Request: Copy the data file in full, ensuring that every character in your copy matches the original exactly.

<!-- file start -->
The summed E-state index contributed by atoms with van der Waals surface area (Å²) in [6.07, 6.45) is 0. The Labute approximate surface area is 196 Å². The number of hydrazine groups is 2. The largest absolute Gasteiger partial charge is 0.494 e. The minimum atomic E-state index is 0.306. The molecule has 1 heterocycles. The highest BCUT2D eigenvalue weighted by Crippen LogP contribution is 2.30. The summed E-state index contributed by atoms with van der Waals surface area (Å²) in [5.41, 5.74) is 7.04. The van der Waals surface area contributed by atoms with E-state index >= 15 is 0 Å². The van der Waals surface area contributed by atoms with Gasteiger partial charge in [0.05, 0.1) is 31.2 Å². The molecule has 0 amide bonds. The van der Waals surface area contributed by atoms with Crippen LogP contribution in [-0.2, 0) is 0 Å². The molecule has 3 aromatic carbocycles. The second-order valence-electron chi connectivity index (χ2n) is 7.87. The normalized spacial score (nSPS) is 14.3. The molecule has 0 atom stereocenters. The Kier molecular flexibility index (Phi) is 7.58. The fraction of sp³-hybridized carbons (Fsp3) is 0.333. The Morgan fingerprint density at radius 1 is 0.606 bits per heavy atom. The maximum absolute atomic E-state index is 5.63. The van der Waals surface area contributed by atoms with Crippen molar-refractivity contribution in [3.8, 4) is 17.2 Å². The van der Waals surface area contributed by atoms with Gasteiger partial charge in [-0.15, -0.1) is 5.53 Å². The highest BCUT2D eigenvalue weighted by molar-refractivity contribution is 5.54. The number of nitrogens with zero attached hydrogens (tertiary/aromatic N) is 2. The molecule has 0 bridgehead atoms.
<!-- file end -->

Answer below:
The summed E-state index contributed by atoms with van der Waals surface area (Å²) in [6.07, 6.45) is 0. The Labute approximate surface area is 196 Å². The number of hydrazine groups is 2. The largest absolute Gasteiger partial charge is 0.494 e. The minimum atomic E-state index is 0.306. The molecule has 1 heterocycles. The highest BCUT2D eigenvalue weighted by Crippen LogP contribution is 2.30. The summed E-state index contributed by atoms with van der Waals surface area (Å²) in [5.41, 5.74) is 7.04. The van der Waals surface area contributed by atoms with E-state index >= 15 is 0 Å². The van der Waals surface area contributed by atoms with Gasteiger partial charge in [0.05, 0.1) is 31.2 Å². The molecule has 0 amide bonds. The van der Waals surface area contributed by atoms with Crippen LogP contribution in [-0.2, 0) is 0 Å². The molecule has 3 aromatic carbocycles. The second-order valence-electron chi connectivity index (χ2n) is 7.87. The normalized spacial score (nSPS) is 14.3. The molecule has 0 atom stereocenters. The Kier molecular flexibility index (Phi) is 7.58. The fraction of sp³-hybridized carbons (Fsp3) is 0.333. The Morgan fingerprint density at radius 1 is 0.606 bits per heavy atom. The maximum absolute atomic E-state index is 5.63. The van der Waals surface area contributed by atoms with Crippen molar-refractivity contribution in [3.8, 4) is 17.2 Å². The van der Waals surface area contributed by atoms with Gasteiger partial charge in [-0.15, -0.1) is 5.53 Å². The highest BCUT2D eigenvalue weighted by molar-refractivity contribution is 5.54. The number of nitrogens with zero attached hydrogens (tertiary/aromatic N) is 2. The molecule has 0 bridgehead atoms.